He Breaks and Hinders Every Evil Plan
Rev. Kurt Lantz Midweek Advent 2 3rd Petition
December 07, 2022 Resurrection Lutheran Church St. Catharines, ON
The passages of apocalyptic Scripture are a source of fascination among Christians. The Book of Revelation is often the most requested topic for Bible Study in the church. There are so many graphic descriptions of vibrant imagery that they seem to promise to answer all of our questions, if we can just solve the riddles. Last week we heard of the four terrifying beasts in the vision given to the prophet Daniel, showing what would take place among the kingdoms on earth leading up to the appearance of the Messiah and the coming of His everlasting kingdom.
Often our focus is directed to identifying these beasts, or the precise person to whom that little horn of the fourth beast refers who will speak great things against God. Similarly, we get caught up in the detailed description of Jesus in His glory in order to show our superior knowledge about what His golden sash and His feet of bronze refer to. We want to have the answers to these puzzling details as if that will set our minds at ease as we contemplate the terrifying images in the apocalyptic writings and the terrifying realities that we see in the world around us.
But our true comfort is not in knowing all of the deep meanings of the mystery of God. When the Ancient of Days wanted Daniel to know what something meant He told him, often through the angelic messenger Gabriel. Similarly, when Jesus wanted John to know the interpretation of the Revelation he received, an angel was present to explain it to him. Therein lies our comfort. When the Lord wants us to understand, He gives us the meaning.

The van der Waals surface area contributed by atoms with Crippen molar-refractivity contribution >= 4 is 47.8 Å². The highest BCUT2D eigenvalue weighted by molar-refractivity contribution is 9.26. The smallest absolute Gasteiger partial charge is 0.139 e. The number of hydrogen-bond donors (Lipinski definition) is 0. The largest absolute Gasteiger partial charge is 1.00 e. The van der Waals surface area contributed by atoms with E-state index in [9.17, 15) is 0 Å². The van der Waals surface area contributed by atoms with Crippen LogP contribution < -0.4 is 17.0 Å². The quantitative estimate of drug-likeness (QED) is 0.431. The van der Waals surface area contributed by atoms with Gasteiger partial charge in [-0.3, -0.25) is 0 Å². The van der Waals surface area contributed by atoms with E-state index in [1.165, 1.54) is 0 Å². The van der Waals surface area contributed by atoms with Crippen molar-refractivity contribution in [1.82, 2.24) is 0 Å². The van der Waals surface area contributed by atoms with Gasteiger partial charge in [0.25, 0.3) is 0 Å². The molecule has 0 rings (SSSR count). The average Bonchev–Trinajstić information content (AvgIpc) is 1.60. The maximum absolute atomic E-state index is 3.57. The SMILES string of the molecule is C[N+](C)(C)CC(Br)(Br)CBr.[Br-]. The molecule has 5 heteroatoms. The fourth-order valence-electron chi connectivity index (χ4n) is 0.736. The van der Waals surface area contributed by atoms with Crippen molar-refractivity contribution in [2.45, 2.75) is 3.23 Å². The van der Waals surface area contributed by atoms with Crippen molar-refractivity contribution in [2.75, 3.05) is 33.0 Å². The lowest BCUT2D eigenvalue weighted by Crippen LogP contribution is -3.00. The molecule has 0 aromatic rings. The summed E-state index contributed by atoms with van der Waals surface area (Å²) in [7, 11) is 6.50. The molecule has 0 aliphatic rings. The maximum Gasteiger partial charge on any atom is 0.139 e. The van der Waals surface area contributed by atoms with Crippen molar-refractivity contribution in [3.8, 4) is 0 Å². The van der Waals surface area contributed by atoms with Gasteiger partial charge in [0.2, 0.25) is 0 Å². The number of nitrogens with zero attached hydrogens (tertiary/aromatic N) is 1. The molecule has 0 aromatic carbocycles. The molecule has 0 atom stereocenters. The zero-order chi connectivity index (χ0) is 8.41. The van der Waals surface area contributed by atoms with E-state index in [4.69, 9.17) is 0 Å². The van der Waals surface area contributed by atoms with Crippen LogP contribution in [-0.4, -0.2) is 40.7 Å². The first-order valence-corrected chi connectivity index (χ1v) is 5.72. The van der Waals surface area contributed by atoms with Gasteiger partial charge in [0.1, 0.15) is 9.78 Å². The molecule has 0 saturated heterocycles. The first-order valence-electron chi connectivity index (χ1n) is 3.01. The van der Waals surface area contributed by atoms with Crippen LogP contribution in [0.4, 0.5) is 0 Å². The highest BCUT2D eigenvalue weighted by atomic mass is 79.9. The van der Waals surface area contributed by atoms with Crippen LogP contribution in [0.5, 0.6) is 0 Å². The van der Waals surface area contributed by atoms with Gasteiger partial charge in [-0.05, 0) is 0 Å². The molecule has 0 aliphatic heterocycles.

Neither Daniel nor John explain every detail, because not every detail was explained to them. It was not necessary for their comfort in the terrifying times they faced. When they tried to take it all in, they were greatly disturbed, the colour left their faces, they fell down as though dead. The comfort did not come to them in knowing all of the details. Their comfort came to them in the things that the Lord did reveal, the things that they in turn reveal to us, so that we too may have comfort in terrifying times.
In answer to Daniel’s prayers, the angel Gabriel came to him to give him insight and understanding, not to understand everything but to have enough insight to be comforted by the things that were explained to him. Gabriel came to him in answer to his prayers because he was dearly loved by God. God does not want to see us in distress and despair. He does not want us to be terrified by enemies or any circumstance in our lives.
Daniel was truly frightened because he was well aware of his own sins and the sins of his people. They had been taken into exile, Daniel himself too, because they did not remain faithful to the Lord. And then, when the exile should have been coming to an end (according to the prophet Jeremiah), Daniel found himself still in Babylon and the people who were returning to Jerusalem were being harassed and persecuted and prevented from rebuilding the city and the temple. Because God dearly loved Daniel, Gabriel was sent to give him insight to the visions he had received.